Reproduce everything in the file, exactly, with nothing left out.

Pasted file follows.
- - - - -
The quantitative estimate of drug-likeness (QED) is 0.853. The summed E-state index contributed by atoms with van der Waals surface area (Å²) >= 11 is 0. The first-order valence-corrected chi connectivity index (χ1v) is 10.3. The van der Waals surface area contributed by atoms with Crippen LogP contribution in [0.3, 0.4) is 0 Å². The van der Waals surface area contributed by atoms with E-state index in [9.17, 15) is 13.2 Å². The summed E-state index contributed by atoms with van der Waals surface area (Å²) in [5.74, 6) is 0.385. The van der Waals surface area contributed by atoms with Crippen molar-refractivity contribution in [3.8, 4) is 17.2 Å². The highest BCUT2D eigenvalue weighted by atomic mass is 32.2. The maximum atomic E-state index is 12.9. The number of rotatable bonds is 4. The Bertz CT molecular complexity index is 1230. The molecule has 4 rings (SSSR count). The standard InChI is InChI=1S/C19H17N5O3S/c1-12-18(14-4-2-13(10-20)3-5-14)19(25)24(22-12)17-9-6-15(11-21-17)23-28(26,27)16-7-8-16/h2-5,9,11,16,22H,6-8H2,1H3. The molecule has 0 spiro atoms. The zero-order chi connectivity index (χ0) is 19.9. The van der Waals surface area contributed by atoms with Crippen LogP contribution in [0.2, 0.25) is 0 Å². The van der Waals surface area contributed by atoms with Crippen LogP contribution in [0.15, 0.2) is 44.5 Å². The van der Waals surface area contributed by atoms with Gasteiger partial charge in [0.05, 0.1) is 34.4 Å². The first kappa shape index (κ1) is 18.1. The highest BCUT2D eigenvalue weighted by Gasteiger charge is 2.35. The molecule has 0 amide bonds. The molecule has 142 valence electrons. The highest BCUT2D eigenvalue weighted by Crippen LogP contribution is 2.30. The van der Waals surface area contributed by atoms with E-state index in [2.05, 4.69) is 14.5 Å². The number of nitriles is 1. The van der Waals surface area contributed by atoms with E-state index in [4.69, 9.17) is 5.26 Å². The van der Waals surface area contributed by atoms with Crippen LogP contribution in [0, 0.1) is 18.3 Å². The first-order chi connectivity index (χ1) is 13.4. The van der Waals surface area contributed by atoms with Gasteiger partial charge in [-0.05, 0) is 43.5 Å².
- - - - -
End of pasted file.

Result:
The quantitative estimate of drug-likeness (QED) is 0.853. The summed E-state index contributed by atoms with van der Waals surface area (Å²) >= 11 is 0. The first-order valence-corrected chi connectivity index (χ1v) is 10.3. The van der Waals surface area contributed by atoms with Crippen LogP contribution in [0.3, 0.4) is 0 Å². The van der Waals surface area contributed by atoms with E-state index in [9.17, 15) is 13.2 Å². The summed E-state index contributed by atoms with van der Waals surface area (Å²) in [5.74, 6) is 0.385. The van der Waals surface area contributed by atoms with Crippen molar-refractivity contribution in [3.8, 4) is 17.2 Å². The highest BCUT2D eigenvalue weighted by atomic mass is 32.2. The maximum atomic E-state index is 12.9. The number of rotatable bonds is 4. The Bertz CT molecular complexity index is 1230. The molecule has 4 rings (SSSR count). The standard InChI is InChI=1S/C19H17N5O3S/c1-12-18(14-4-2-13(10-20)3-5-14)19(25)24(22-12)17-9-6-15(11-21-17)23-28(26,27)16-7-8-16/h2-5,9,11,16,22H,6-8H2,1H3. The molecule has 0 spiro atoms. The zero-order chi connectivity index (χ0) is 19.9. The van der Waals surface area contributed by atoms with Crippen LogP contribution in [0.2, 0.25) is 0 Å². The van der Waals surface area contributed by atoms with Crippen LogP contribution in [0.15, 0.2) is 44.5 Å². The van der Waals surface area contributed by atoms with Gasteiger partial charge in [0.05, 0.1) is 34.4 Å². The first kappa shape index (κ1) is 18.1. The highest BCUT2D eigenvalue weighted by Gasteiger charge is 2.35. The molecule has 0 amide bonds. The molecule has 142 valence electrons. The highest BCUT2D eigenvalue weighted by Crippen LogP contribution is 2.30. The van der Waals surface area contributed by atoms with E-state index in [2.05, 4.69) is 14.5 Å². The number of nitriles is 1. The van der Waals surface area contributed by atoms with E-state index in [4.69, 9.17) is 5.26 Å². The van der Waals surface area contributed by atoms with Crippen LogP contribution in [0, 0.1) is 18.3 Å². The first-order chi connectivity index (χ1) is 13.4. The van der Waals surface area contributed by atoms with Gasteiger partial charge in [-0.05, 0) is 43.5 Å².